Thursday, February 8th, 2007
By Shelley Grieshop
Residents, health officials square off over permits
  A dozen angry residents blasted Mercer County-Celina City health officials Wednesday for denying them sewage system permits in 2006, even though they met the state's deadline to apply.
Because of an overwhelming number of permit applications last fall, the county's two full-time sanitarians said they were forced to turn away residents more than a week before the Dec. 29 deadline, a timeframe established by the Ohio Department of Health (ODH).
The local health department quit issuing permits Dec. 21.
A more strict and costly state law took effect in January and dictates how new rural septic systems or failing ones must be constructed and approved. A record number of county residents applied for permits in late 2006 to beat the end-of-the-year deadline so they could build their sewage systems under the old regulations.
The stormy session Wednesday ended with health officials promising to take the issue to the state to seek an extension or exception for the 44 residents who came to the health department in Celina before or on the last business day of the year, and were denied a permit.
However, state officials told The Daily Standard it's unlikely the request will be granted.
"There's really nothing we can do. County officials had to submit their written approvals for each site before 2007 in order to issue a permit under the old rules," said Kris Weiss, a spokesman for ODH.
Weiss said state officials stand behind the actions of Mercer County health officials but will further address the issue when the county puts their concerns in writing. No other counties have contacted the state with a similar problem, he added.
Mercer County sanitarians on Wednesday told the disgruntled residents they simply could not keep up with the demand late last year. The health department issued 848 permits last year - 376 in December alone. The average number is 100 per year.
Sewage system permits expire after one year, and health officials believe many of those issued in 2006 will go unused because of the shortage of certified contractors.
"We had no way to anticipate the demand we had," Michelle Kimmel, the county's director of environmental health, told residents.
The county's policy is to perform a property site inspection first, then issue a permit if everything is approved. Kimmel explained that she and fellow sanitarian Chris Miller brought Bio-terrorism Coordinator and Sanitarian Bruce Gander on board to help handle the workload, but appointment times filled up quickly.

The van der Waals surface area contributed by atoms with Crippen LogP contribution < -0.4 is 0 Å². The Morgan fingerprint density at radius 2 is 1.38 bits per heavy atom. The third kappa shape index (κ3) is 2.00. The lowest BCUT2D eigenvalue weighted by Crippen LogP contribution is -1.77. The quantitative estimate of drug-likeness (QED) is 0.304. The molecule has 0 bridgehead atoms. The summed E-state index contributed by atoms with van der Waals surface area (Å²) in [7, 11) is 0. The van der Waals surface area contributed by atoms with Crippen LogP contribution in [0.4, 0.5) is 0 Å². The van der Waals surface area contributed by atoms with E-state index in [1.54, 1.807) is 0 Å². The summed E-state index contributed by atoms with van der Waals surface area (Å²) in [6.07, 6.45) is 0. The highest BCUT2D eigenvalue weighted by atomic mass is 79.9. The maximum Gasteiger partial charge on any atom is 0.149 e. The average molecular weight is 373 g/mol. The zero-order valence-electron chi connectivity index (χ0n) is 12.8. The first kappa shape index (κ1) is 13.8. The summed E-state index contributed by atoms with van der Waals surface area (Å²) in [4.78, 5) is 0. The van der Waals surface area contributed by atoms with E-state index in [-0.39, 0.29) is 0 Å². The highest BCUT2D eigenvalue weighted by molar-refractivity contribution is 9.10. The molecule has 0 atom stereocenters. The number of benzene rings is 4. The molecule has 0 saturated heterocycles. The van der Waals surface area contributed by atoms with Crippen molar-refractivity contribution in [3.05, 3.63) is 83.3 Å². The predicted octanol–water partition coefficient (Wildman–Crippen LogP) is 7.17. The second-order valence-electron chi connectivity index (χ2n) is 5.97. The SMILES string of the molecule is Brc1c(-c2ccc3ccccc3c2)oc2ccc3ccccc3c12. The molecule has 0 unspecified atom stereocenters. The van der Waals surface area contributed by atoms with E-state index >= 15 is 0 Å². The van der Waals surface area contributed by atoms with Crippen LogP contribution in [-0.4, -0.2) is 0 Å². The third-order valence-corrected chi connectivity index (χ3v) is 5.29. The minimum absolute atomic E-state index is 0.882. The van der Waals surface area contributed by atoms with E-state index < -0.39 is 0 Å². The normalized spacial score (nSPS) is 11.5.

Kimmel admitted she made the decision to quit issuing permits on Dec. 21. After that date, she asked permit applicants to sign a waiting list that would be used if there were cancellations, "with the understanding there were no guarantees," she added.
"So how many hours did you work that last week?" asked Larry Muhlenkamp, a St. Anthony resident who attended the Wednesday health board meeting.
Kimmel said some overtime was clocked, and lunch was often cut short.
But Muhlenkamp persisted, wanting to know exactly how many hours were worked.
"I drive a snow plow and just put in 16 hours and was back in my truck again today," he said. "Your manpower (problems) should not affect the time we have to get things done. You work for the public, you work for us."
Mercer County Assistant Prosecutor Amy Ikerd, who legally represents the health department, told the crowd the agency's hands are tied at this point.
"The state has taken away their order to issue those permits," she said.
Ikerd continued to defend the sanitarians, angering many in the audience.
"Ma'am, there's 44 people here on this list that say you're wrong," said Rockford resident Gary Brehm.
Brehm, the designated spokesman for the group, said he didn't understand how county officials could override the state's deadline and quit issuing permits eight days early. He also said more information about the new regulations and any deadline changes should have been made public, so he and others could have applied sooner.
"I don't subscribe to The Daily Standard; I don't listen to the radio," he said.
Kimmel said health officials spoke about the new regulations at several public meetings last year, including three township meetings. Several stories also were published in The Daily Standard.
Brehm suggested a notice could have been posted on real estate tax bills sent to rural residents.
Mercer County wasn't the only area county to cease issuing permits early, some terminated the process as early as Thanksgiving, Kimmel said. However, neighboring Auglaize County continued to issue permits through the end of the year by delaying the on-site inspection process. State officials said that process, too, was OK by them.
Several residents questioned why there were no signs posted to explain what "the list" meant, since the sanitarians were out of the office often and unable to field questions. Many residents said they thought signing the list meant they would receive a permit grandfathered under the old regulations. Others mistakenly believed every rural property had to replace their current sewage system this year even if it was not failing.
Health board member Bill Goodwin suggested the health board pen a letter to ODH to request an exception for the 44 people on the list. The motion was unanimously approved.
Health Commissioner Dr. Philip Masser apologized to the meeting guests for the "misunderstanding," although he added he felt it wasn't the health department's fault.
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